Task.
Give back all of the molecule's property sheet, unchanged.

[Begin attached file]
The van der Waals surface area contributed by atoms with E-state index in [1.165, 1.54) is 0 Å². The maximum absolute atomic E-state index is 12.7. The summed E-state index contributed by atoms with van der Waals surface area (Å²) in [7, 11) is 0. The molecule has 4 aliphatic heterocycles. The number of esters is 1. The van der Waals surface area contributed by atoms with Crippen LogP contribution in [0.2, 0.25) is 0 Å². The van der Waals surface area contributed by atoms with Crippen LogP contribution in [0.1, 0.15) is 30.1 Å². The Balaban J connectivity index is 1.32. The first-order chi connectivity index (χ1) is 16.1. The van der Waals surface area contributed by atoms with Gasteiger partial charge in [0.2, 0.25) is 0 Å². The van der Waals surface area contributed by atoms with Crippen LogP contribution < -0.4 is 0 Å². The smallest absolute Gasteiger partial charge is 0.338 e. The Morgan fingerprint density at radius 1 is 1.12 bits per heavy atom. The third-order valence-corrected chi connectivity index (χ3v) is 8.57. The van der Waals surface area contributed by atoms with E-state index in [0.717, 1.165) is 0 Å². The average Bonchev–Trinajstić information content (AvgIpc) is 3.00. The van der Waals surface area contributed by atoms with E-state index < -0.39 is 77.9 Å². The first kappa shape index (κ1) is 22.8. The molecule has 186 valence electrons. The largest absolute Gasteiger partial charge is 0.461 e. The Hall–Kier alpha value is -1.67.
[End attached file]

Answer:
The van der Waals surface area contributed by atoms with E-state index in [1.165, 1.54) is 0 Å². The maximum absolute atomic E-state index is 12.7. The summed E-state index contributed by atoms with van der Waals surface area (Å²) in [7, 11) is 0. The molecule has 4 aliphatic heterocycles. The number of esters is 1. The van der Waals surface area contributed by atoms with Crippen LogP contribution in [0.2, 0.25) is 0 Å². The van der Waals surface area contributed by atoms with Crippen LogP contribution in [0.1, 0.15) is 30.1 Å². The Balaban J connectivity index is 1.32. The first-order chi connectivity index (χ1) is 16.1. The van der Waals surface area contributed by atoms with Gasteiger partial charge in [0.2, 0.25) is 0 Å². The van der Waals surface area contributed by atoms with Crippen LogP contribution < -0.4 is 0 Å². The smallest absolute Gasteiger partial charge is 0.338 e. The Morgan fingerprint density at radius 1 is 1.12 bits per heavy atom. The third-order valence-corrected chi connectivity index (χ3v) is 8.57. The van der Waals surface area contributed by atoms with E-state index in [0.717, 1.165) is 0 Å². The average Bonchev–Trinajstić information content (AvgIpc) is 3.00. The van der Waals surface area contributed by atoms with E-state index < -0.39 is 77.9 Å². The first kappa shape index (κ1) is 22.8. The molecule has 186 valence electrons. The largest absolute Gasteiger partial charge is 0.461 e. The Hall–Kier alpha value is -1.67.